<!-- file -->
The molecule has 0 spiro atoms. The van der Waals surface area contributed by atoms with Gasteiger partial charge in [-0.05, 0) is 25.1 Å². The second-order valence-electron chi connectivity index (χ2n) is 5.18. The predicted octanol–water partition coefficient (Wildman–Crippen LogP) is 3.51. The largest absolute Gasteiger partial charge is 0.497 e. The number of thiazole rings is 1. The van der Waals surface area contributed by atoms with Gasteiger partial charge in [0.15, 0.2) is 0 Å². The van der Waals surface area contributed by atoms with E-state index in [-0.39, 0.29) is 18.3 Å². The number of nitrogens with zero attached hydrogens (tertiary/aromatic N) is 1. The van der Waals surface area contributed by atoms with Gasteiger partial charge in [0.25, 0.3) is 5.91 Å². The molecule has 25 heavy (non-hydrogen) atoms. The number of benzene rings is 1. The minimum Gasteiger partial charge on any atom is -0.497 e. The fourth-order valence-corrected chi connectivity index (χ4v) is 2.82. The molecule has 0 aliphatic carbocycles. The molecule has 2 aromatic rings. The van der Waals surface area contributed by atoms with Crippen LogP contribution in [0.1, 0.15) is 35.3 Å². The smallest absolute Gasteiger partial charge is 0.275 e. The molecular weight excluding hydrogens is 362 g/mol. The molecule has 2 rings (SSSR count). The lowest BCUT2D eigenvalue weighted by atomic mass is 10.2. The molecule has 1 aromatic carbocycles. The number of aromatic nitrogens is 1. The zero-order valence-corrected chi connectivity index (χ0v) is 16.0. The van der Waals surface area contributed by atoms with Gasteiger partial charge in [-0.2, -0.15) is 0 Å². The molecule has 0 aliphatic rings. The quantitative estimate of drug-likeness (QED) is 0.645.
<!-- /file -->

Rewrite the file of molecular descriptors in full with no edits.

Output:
The molecule has 0 spiro atoms. The van der Waals surface area contributed by atoms with Gasteiger partial charge in [-0.05, 0) is 25.1 Å². The second-order valence-electron chi connectivity index (χ2n) is 5.18. The predicted octanol–water partition coefficient (Wildman–Crippen LogP) is 3.51. The largest absolute Gasteiger partial charge is 0.497 e. The number of thiazole rings is 1. The van der Waals surface area contributed by atoms with Gasteiger partial charge in [0.15, 0.2) is 0 Å². The van der Waals surface area contributed by atoms with E-state index in [-0.39, 0.29) is 18.3 Å². The number of nitrogens with zero attached hydrogens (tertiary/aromatic N) is 1. The van der Waals surface area contributed by atoms with Gasteiger partial charge in [0.25, 0.3) is 5.91 Å². The molecule has 25 heavy (non-hydrogen) atoms. The number of benzene rings is 1. The minimum Gasteiger partial charge on any atom is -0.497 e. The fourth-order valence-corrected chi connectivity index (χ4v) is 2.82. The molecule has 0 aliphatic carbocycles. The molecule has 2 aromatic rings. The van der Waals surface area contributed by atoms with Crippen LogP contribution in [0.1, 0.15) is 35.3 Å². The smallest absolute Gasteiger partial charge is 0.275 e. The molecular weight excluding hydrogens is 362 g/mol. The molecule has 2 rings (SSSR count). The lowest BCUT2D eigenvalue weighted by atomic mass is 10.2. The molecule has 1 aromatic carbocycles. The number of aromatic nitrogens is 1. The zero-order valence-corrected chi connectivity index (χ0v) is 16.0. The van der Waals surface area contributed by atoms with Gasteiger partial charge in [-0.2, -0.15) is 0 Å². The molecule has 0 aliphatic rings. The quantitative estimate of drug-likeness (QED) is 0.645.